Athena's Web Weekly Column

  Week of July 9th - July 15th,  2010

The Solar Eclipse

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  Looking at the week ahead, the major event we see coming into focus is the Solar Eclipse on Sunday, July 11th, at 3:39 PM at 19 degrees of Cancer and 23 minutes. If you have any planets or angles in your chart at this degree, it is likely that events in your life are getting ready to change.

Note the color of the Moon
close to the horizon

  A Solar Eclipse is also a New Moon, but it is a very special New Moon. Every month we say that the Sun and Moon align in the heavens, and indeed they do, but twice through the course of the year they align in a special way. Usually this 'alignment' is a little off, with the Moon actually falling above or below the orb of the Sun. But during the eclipse 'season', the body of the Moon overlaps the circle of the Sun and blocks it from our view, cutting off its light. Naturally, if this happens during the nocturnal hours, then we don't see it anyway; but even if it occurs during the daytime, not all parts of the Earth are able to witness this event, as the shadow of the eclipse falls in a very limited trajectory across the body of our planet.

  This Solar Eclipse is particularly elusive, and very few of the Earth's population will be able to witness its path of totality. It will only be visible along a very narrow corridor that falls largely across the Pacific Ocean. It is a total eclipse of the Sun, but this will only be visible from the Cook Islands and Easter Island. This path of totality ends shortly after crossing the southern tip of Chile and Argentina.

  However, the Moon's penumbral shadow produces a much larger partial eclipse that will be visible from a much larger region covering the South Pacific and southern South America. A penumbral shadow is a partial blocking of the light of the Sun.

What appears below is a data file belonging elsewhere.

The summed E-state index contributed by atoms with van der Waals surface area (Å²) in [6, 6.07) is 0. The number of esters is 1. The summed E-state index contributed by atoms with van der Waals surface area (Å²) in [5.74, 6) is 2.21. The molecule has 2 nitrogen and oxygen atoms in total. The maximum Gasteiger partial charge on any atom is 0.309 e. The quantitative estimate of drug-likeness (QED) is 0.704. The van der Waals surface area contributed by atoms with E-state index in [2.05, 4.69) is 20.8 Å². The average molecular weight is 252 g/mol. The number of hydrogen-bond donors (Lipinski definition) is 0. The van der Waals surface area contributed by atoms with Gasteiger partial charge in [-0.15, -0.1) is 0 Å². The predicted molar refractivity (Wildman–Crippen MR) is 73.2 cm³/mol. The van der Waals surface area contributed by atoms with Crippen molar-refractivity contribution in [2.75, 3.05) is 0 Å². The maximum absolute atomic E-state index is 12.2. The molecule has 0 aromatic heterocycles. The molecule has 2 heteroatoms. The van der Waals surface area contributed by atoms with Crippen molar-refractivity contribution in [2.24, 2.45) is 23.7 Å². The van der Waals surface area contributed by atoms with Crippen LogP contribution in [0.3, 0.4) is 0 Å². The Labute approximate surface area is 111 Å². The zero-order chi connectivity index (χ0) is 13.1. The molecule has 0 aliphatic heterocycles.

The Moon blocking the light of the Sun
during a Solar Eclipse

  The fixed star Muliphein is being triggered by this eclipse. It is located in the constellation Canis Major, very close to the bright star Sirius. Sirius is thought to be the mouth of the 'Big Dog', while Muliphein is located in the neck. Legend states that this was the dog Zeus sent to guard Europa, or that it was Laelaps, the hound of Actaeon. Ptolemy claimed that the stars of this constellation fell under the influence of Venus with the exception of Sirius, which was known for having a particularly malefic influence. Muliphein gave good qualities, charity and a faithful heart, but that there was danger of dog bites and a pronounced fear, or even danger, from the dark.

  My experience has been that when myth speaks of themes such as this, it can be literal, but it can also represent verbal attacks or confrontations.

  An eclipse, whether Solar or Lunar, represents an interruption of the light source. Solar eclipses bring a dimming of the light, a time when things grow very still, and when birds and animals head for their nests. Kings and heads of state were particularly wary of Solar Eclipses as the King is ruled by the Sun (as is his kingdom), and it could mean that either their reign, or their life, was about to come to an end.

  Check you chart for planetary activity around 19 degrees of Cancer. I like to keep the orbs tight, say, within one or two degrees, although most astrologers claim a five degree orb for their influence. My feeling is, the closer the aspect, the more powerfully it hits you. Even though we won't be able to see it in the Northern Hemisphere, the question is, will we feel it?


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